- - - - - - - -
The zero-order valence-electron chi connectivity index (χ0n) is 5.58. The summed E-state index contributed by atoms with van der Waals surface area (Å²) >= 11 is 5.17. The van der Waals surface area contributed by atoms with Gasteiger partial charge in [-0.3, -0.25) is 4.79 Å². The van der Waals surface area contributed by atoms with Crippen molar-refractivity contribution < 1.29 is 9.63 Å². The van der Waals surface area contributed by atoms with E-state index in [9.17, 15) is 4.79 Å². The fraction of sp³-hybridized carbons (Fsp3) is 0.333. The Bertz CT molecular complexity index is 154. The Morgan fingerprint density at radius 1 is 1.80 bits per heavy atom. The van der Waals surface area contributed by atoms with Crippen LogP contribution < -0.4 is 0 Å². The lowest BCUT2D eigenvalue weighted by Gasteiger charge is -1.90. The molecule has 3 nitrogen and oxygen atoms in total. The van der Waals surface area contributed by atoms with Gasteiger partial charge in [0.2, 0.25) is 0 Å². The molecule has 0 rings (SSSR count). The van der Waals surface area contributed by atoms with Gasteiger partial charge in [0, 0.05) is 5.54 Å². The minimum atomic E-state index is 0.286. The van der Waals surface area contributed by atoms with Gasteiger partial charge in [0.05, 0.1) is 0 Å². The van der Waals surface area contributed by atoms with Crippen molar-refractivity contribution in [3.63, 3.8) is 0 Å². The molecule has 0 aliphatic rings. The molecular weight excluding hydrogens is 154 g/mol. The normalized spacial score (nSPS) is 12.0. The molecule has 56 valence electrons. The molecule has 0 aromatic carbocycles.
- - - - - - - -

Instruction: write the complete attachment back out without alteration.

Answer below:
The zero-order valence-electron chi connectivity index (χ0n) is 5.58. The summed E-state index contributed by atoms with van der Waals surface area (Å²) >= 11 is 5.17. The van der Waals surface area contributed by atoms with Gasteiger partial charge in [-0.3, -0.25) is 4.79 Å². The van der Waals surface area contributed by atoms with Crippen molar-refractivity contribution < 1.29 is 9.63 Å². The van der Waals surface area contributed by atoms with E-state index in [9.17, 15) is 4.79 Å². The fraction of sp³-hybridized carbons (Fsp3) is 0.333. The Bertz CT molecular complexity index is 154. The Morgan fingerprint density at radius 1 is 1.80 bits per heavy atom. The van der Waals surface area contributed by atoms with Crippen LogP contribution < -0.4 is 0 Å². The lowest BCUT2D eigenvalue weighted by Gasteiger charge is -1.90. The molecule has 3 nitrogen and oxygen atoms in total. The van der Waals surface area contributed by atoms with Gasteiger partial charge in [0.2, 0.25) is 0 Å². The molecule has 0 rings (SSSR count). The van der Waals surface area contributed by atoms with Gasteiger partial charge in [0, 0.05) is 5.54 Å². The minimum atomic E-state index is 0.286. The van der Waals surface area contributed by atoms with Gasteiger partial charge in [0.05, 0.1) is 0 Å². The van der Waals surface area contributed by atoms with Crippen molar-refractivity contribution in [3.63, 3.8) is 0 Å². The molecule has 0 aliphatic rings. The molecular weight excluding hydrogens is 154 g/mol. The normalized spacial score (nSPS) is 12.0. The molecule has 56 valence electrons. The molecule has 0 aromatic carbocycles.